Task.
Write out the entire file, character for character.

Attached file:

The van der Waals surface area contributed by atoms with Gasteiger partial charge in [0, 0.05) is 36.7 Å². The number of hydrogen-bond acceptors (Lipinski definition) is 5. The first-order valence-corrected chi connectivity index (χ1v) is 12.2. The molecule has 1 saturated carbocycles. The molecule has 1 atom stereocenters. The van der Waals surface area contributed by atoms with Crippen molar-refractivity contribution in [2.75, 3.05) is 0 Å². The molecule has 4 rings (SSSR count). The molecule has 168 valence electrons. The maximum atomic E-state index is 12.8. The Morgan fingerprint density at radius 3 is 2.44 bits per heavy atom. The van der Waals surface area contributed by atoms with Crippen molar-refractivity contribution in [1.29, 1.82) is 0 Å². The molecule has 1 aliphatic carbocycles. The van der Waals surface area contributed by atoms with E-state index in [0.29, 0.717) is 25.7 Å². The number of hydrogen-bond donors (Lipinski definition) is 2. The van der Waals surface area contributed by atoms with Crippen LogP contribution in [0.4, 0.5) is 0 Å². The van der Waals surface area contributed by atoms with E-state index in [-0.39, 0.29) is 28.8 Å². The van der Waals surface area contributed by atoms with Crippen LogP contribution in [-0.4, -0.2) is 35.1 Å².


The van der Waals surface area contributed by atoms with Gasteiger partial charge in [0, 0.05) is 36.7 Å². The number of hydrogen-bond acceptors (Lipinski definition) is 5. The first-order valence-corrected chi connectivity index (χ1v) is 12.2. The molecule has 1 saturated carbocycles. The molecule has 1 atom stereocenters. The van der Waals surface area contributed by atoms with Crippen molar-refractivity contribution in [2.75, 3.05) is 0 Å². The molecule has 4 rings (SSSR count). The molecule has 168 valence electrons. The maximum atomic E-state index is 12.8. The Morgan fingerprint density at radius 3 is 2.44 bits per heavy atom. The van der Waals surface area contributed by atoms with Crippen molar-refractivity contribution in [1.29, 1.82) is 0 Å². The molecule has 1 aliphatic carbocycles. The van der Waals surface area contributed by atoms with E-state index in [0.29, 0.717) is 25.7 Å². The number of hydrogen-bond donors (Lipinski definition) is 2. The van der Waals surface area contributed by atoms with Crippen LogP contribution in [0.4, 0.5) is 0 Å². The van der Waals surface area contributed by atoms with E-state index in [-0.39, 0.29) is 28.8 Å². The van der Waals surface area contributed by atoms with Crippen LogP contribution in [-0.4, -0.2) is 35.1 Å².